Young Adult Challenge, mini challenge # 4 (read a banned book)
You can't read the title of this book and not be intrigued. It's a quick little read that will make you glad you aren't a teenager anymore. I think of this book as chick-lit for teens.
from the back cover:
Virginia Shreves has a larger-than-average body and a plus-size inferiority complex. She lives on theWeb, snarfs junk food, and obeys the "Fat Girl Code of Conduct." Then there are the other Shreveses: Mom is an exercise fiend and adolescent psychologist; Dad, when not jet-setting, or golfing in Connecticut, ogles skinny women on TV; and older siblings Byron and Anais are slim, brillian and impossible to live up to.
Delete Virginia and the Shreveses are a picture perfect family... until a phone call changes everything.
It was an eye opener to remember how self conscious and self absorbed teenagers are, even though I work with them everyday. The first part of the book was a little slow as I wanted to shake Virginia and her family as things seemed a little exaggerated. But I would guess there are teenagers who feel like everyone is looking at them and are critical of them. And I liked Virginia, and her growth as she begins to question how perfect everyone is. As an adult, I know they aren't perfect but it's Virginia who thinks they are. Her gradual awakening is done nicely, if somewhat quickly. And that is part of growing up: realizing that you can only control your own thoughts and behaviours and not letting other opinions or perceived opinions affect you. Did the popular people suddenly notice Virginia, or did she stop feeling like they didn't notice her and was open to talking to them? Once her opinion of herself changed, so did the response of other people.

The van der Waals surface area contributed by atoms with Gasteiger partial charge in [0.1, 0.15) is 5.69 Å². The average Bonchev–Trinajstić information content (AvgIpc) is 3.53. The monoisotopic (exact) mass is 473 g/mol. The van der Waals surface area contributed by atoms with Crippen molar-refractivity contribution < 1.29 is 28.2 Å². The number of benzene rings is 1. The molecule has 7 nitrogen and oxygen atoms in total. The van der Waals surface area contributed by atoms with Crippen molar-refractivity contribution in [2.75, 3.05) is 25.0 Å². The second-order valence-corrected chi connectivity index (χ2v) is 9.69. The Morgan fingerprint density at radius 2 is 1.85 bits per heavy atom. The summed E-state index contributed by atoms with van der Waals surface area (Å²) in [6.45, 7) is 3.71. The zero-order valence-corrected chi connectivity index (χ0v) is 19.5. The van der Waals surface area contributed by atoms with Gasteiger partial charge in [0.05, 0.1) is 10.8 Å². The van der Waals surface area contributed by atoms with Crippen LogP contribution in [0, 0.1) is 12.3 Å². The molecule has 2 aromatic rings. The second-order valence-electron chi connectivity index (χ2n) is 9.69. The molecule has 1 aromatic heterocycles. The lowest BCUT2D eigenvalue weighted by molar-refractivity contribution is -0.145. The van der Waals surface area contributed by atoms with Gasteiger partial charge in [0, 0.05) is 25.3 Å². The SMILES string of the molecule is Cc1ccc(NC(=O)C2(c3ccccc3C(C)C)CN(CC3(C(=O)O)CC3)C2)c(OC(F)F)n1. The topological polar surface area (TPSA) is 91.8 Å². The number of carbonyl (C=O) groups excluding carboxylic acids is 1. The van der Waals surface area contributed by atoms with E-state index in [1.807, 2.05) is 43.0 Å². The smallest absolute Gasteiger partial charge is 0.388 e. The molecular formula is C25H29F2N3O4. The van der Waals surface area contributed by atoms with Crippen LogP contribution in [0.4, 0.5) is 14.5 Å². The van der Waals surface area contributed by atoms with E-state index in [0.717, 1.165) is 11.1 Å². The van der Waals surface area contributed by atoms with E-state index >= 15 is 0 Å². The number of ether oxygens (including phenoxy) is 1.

The novel deals with some big issues including a good job on body image, but also touching on self hurting, date rape, eating disorders, and cliques in school. Many young adult novels I've read recently include different technology to get information across, and this novel includes emails and text messages. And yet the same old angst is there, teenagers, and their thoughts and their parents. Oh, and I wanted to slap the mother, adolescent psychologist indeed!